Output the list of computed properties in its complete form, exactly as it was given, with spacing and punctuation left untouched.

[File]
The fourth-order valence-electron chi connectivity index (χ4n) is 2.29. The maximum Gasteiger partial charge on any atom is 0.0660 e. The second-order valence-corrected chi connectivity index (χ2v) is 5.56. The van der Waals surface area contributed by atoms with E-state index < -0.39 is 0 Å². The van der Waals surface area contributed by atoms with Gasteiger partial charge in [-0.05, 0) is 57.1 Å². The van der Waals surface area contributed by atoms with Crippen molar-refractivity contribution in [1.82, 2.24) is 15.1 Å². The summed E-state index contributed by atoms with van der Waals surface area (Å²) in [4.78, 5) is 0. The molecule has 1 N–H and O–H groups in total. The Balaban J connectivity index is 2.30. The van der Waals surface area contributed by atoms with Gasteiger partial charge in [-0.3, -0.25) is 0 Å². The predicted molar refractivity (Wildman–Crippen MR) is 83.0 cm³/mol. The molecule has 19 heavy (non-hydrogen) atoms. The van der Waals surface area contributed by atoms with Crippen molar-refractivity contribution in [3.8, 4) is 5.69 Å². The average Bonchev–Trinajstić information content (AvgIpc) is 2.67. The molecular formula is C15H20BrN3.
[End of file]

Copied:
The fourth-order valence-electron chi connectivity index (χ4n) is 2.29. The maximum Gasteiger partial charge on any atom is 0.0660 e. The second-order valence-corrected chi connectivity index (χ2v) is 5.56. The van der Waals surface area contributed by atoms with E-state index < -0.39 is 0 Å². The van der Waals surface area contributed by atoms with Gasteiger partial charge in [-0.05, 0) is 57.1 Å². The van der Waals surface area contributed by atoms with Crippen molar-refractivity contribution in [1.82, 2.24) is 15.1 Å². The summed E-state index contributed by atoms with van der Waals surface area (Å²) in [4.78, 5) is 0. The molecule has 1 N–H and O–H groups in total. The Balaban J connectivity index is 2.30. The van der Waals surface area contributed by atoms with Gasteiger partial charge in [-0.3, -0.25) is 0 Å². The predicted molar refractivity (Wildman–Crippen MR) is 83.0 cm³/mol. The molecule has 19 heavy (non-hydrogen) atoms. The van der Waals surface area contributed by atoms with Crippen molar-refractivity contribution in [3.8, 4) is 5.69 Å². The average Bonchev–Trinajstić information content (AvgIpc) is 2.67. The molecular formula is C15H20BrN3.